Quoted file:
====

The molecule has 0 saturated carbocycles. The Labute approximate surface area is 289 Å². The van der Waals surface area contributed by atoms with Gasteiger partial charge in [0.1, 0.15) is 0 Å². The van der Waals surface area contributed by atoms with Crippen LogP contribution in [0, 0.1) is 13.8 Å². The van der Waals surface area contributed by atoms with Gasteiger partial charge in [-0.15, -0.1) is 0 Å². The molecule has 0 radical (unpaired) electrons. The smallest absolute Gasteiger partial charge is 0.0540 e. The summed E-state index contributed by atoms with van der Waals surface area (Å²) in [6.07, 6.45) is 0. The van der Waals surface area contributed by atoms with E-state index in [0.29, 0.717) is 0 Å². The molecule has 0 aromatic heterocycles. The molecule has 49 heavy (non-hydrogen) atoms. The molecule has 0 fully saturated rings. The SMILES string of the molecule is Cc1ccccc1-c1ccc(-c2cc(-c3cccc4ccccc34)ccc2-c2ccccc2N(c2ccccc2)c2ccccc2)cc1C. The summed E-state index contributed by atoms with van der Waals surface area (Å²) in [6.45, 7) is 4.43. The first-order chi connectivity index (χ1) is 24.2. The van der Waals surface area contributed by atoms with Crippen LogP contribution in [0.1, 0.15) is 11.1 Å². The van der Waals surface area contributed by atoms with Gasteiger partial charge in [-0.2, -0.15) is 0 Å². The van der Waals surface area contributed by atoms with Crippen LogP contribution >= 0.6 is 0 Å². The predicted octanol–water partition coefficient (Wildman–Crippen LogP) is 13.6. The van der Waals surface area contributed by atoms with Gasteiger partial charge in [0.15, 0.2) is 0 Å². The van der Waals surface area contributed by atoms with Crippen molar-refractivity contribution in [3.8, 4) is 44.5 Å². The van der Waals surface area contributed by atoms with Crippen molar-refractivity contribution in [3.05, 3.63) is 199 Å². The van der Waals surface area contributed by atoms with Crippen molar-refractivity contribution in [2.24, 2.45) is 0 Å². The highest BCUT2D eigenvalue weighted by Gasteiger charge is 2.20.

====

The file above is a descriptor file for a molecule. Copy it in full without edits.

The molecule has 0 saturated carbocycles. The Labute approximate surface area is 289 Å². The van der Waals surface area contributed by atoms with Gasteiger partial charge in [0.1, 0.15) is 0 Å². The van der Waals surface area contributed by atoms with Crippen LogP contribution in [0, 0.1) is 13.8 Å². The van der Waals surface area contributed by atoms with Gasteiger partial charge in [-0.15, -0.1) is 0 Å². The molecule has 0 radical (unpaired) electrons. The smallest absolute Gasteiger partial charge is 0.0540 e. The summed E-state index contributed by atoms with van der Waals surface area (Å²) in [6.07, 6.45) is 0. The van der Waals surface area contributed by atoms with E-state index in [0.29, 0.717) is 0 Å². The molecule has 0 aromatic heterocycles. The molecule has 49 heavy (non-hydrogen) atoms. The molecule has 0 fully saturated rings. The SMILES string of the molecule is Cc1ccccc1-c1ccc(-c2cc(-c3cccc4ccccc34)ccc2-c2ccccc2N(c2ccccc2)c2ccccc2)cc1C. The summed E-state index contributed by atoms with van der Waals surface area (Å²) in [6.45, 7) is 4.43. The first-order chi connectivity index (χ1) is 24.2. The van der Waals surface area contributed by atoms with Crippen LogP contribution in [0.1, 0.15) is 11.1 Å². The van der Waals surface area contributed by atoms with Gasteiger partial charge in [-0.2, -0.15) is 0 Å². The van der Waals surface area contributed by atoms with Crippen LogP contribution >= 0.6 is 0 Å². The predicted octanol–water partition coefficient (Wildman–Crippen LogP) is 13.6. The van der Waals surface area contributed by atoms with Gasteiger partial charge in [0.15, 0.2) is 0 Å². The van der Waals surface area contributed by atoms with Crippen molar-refractivity contribution in [3.8, 4) is 44.5 Å². The van der Waals surface area contributed by atoms with Crippen molar-refractivity contribution in [3.05, 3.63) is 199 Å². The van der Waals surface area contributed by atoms with Crippen molar-refractivity contribution in [2.24, 2.45) is 0 Å². The highest BCUT2D eigenvalue weighted by Gasteiger charge is 2.20.